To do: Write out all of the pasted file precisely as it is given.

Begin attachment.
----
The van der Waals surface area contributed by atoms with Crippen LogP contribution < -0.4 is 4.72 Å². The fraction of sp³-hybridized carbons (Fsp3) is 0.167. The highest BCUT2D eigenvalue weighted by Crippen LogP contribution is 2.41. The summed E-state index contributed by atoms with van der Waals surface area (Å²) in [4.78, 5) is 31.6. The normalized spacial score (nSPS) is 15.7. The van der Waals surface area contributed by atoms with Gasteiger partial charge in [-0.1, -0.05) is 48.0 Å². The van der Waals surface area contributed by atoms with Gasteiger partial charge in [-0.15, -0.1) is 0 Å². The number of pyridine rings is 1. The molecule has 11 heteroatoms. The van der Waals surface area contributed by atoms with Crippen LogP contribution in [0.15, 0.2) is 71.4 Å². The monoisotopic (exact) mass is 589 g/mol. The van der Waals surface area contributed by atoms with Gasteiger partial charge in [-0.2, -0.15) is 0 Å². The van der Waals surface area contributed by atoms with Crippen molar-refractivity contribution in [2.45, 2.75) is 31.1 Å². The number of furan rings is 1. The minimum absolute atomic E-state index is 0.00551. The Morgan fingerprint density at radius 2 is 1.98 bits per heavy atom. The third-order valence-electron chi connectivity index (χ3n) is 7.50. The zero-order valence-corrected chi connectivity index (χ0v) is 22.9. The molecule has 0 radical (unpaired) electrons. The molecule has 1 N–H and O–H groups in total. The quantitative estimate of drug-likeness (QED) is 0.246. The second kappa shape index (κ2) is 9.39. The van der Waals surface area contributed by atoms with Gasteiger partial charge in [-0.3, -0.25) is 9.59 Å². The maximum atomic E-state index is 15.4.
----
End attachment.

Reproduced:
The van der Waals surface area contributed by atoms with Crippen LogP contribution < -0.4 is 4.72 Å². The fraction of sp³-hybridized carbons (Fsp3) is 0.167. The highest BCUT2D eigenvalue weighted by Crippen LogP contribution is 2.41. The summed E-state index contributed by atoms with van der Waals surface area (Å²) in [4.78, 5) is 31.6. The normalized spacial score (nSPS) is 15.7. The van der Waals surface area contributed by atoms with Gasteiger partial charge in [-0.1, -0.05) is 48.0 Å². The van der Waals surface area contributed by atoms with Gasteiger partial charge in [-0.15, -0.1) is 0 Å². The number of pyridine rings is 1. The molecule has 11 heteroatoms. The van der Waals surface area contributed by atoms with Crippen LogP contribution in [0.15, 0.2) is 71.4 Å². The monoisotopic (exact) mass is 589 g/mol. The van der Waals surface area contributed by atoms with Gasteiger partial charge in [-0.2, -0.15) is 0 Å². The van der Waals surface area contributed by atoms with Crippen molar-refractivity contribution in [2.45, 2.75) is 31.1 Å². The number of furan rings is 1. The minimum absolute atomic E-state index is 0.00551. The Morgan fingerprint density at radius 2 is 1.98 bits per heavy atom. The third-order valence-electron chi connectivity index (χ3n) is 7.50. The zero-order valence-corrected chi connectivity index (χ0v) is 22.9. The molecule has 0 radical (unpaired) electrons. The molecule has 1 N–H and O–H groups in total. The quantitative estimate of drug-likeness (QED) is 0.246. The second kappa shape index (κ2) is 9.39. The van der Waals surface area contributed by atoms with Gasteiger partial charge in [-0.3, -0.25) is 9.59 Å². The maximum atomic E-state index is 15.4.